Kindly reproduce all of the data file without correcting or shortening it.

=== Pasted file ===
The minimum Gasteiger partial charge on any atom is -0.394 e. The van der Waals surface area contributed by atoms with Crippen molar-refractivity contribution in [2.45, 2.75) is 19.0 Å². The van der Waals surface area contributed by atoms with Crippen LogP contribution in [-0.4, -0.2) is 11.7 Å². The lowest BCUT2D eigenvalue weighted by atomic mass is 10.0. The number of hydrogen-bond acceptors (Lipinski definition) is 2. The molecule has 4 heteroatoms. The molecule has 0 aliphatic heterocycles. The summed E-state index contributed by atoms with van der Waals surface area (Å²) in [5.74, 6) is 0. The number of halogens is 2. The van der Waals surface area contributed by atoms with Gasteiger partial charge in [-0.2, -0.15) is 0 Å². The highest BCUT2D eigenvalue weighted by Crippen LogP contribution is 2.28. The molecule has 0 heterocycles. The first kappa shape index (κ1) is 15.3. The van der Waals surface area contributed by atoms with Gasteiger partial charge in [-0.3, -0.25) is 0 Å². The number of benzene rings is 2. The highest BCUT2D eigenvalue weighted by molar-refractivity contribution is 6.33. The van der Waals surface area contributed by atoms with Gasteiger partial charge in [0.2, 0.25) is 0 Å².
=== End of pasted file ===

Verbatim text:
The minimum Gasteiger partial charge on any atom is -0.394 e. The van der Waals surface area contributed by atoms with Crippen molar-refractivity contribution in [2.45, 2.75) is 19.0 Å². The van der Waals surface area contributed by atoms with Crippen LogP contribution in [-0.4, -0.2) is 11.7 Å². The lowest BCUT2D eigenvalue weighted by atomic mass is 10.0. The number of hydrogen-bond acceptors (Lipinski definition) is 2. The molecule has 4 heteroatoms. The molecule has 0 aliphatic heterocycles. The summed E-state index contributed by atoms with van der Waals surface area (Å²) in [5.74, 6) is 0. The number of halogens is 2. The van der Waals surface area contributed by atoms with Gasteiger partial charge in [-0.2, -0.15) is 0 Å². The highest BCUT2D eigenvalue weighted by Crippen LogP contribution is 2.28. The molecule has 0 heterocycles. The first kappa shape index (κ1) is 15.3. The van der Waals surface area contributed by atoms with Gasteiger partial charge in [-0.3, -0.25) is 0 Å². The number of benzene rings is 2. The highest BCUT2D eigenvalue weighted by molar-refractivity contribution is 6.33. The van der Waals surface area contributed by atoms with Gasteiger partial charge in [0.2, 0.25) is 0 Å².